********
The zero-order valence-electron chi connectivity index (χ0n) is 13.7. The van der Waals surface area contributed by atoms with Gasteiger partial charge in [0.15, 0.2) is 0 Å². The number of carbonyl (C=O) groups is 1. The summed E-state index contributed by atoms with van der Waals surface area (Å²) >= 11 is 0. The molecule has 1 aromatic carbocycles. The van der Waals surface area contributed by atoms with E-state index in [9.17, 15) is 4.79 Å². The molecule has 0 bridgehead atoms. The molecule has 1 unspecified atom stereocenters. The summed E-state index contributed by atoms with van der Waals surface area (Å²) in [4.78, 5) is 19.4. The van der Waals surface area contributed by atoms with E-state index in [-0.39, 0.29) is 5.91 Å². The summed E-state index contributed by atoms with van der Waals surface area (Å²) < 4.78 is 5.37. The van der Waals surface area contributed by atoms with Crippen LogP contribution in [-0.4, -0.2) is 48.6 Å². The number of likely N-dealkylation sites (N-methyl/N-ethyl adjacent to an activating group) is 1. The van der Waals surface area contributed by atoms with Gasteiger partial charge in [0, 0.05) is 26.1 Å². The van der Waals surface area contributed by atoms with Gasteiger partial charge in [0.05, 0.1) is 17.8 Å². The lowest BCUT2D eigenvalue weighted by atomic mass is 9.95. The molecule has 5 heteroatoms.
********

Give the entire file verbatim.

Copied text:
The zero-order valence-electron chi connectivity index (χ0n) is 13.7. The van der Waals surface area contributed by atoms with Gasteiger partial charge in [0.15, 0.2) is 0 Å². The number of carbonyl (C=O) groups is 1. The summed E-state index contributed by atoms with van der Waals surface area (Å²) >= 11 is 0. The molecule has 1 aromatic carbocycles. The van der Waals surface area contributed by atoms with E-state index in [9.17, 15) is 4.79 Å². The molecule has 0 bridgehead atoms. The molecule has 1 unspecified atom stereocenters. The summed E-state index contributed by atoms with van der Waals surface area (Å²) in [4.78, 5) is 19.4. The van der Waals surface area contributed by atoms with E-state index in [-0.39, 0.29) is 5.91 Å². The summed E-state index contributed by atoms with van der Waals surface area (Å²) < 4.78 is 5.37. The van der Waals surface area contributed by atoms with Crippen LogP contribution in [-0.4, -0.2) is 48.6 Å². The number of likely N-dealkylation sites (N-methyl/N-ethyl adjacent to an activating group) is 1. The van der Waals surface area contributed by atoms with Gasteiger partial charge in [0, 0.05) is 26.1 Å². The van der Waals surface area contributed by atoms with Gasteiger partial charge in [0.05, 0.1) is 17.8 Å². The lowest BCUT2D eigenvalue weighted by atomic mass is 9.95. The molecule has 5 heteroatoms.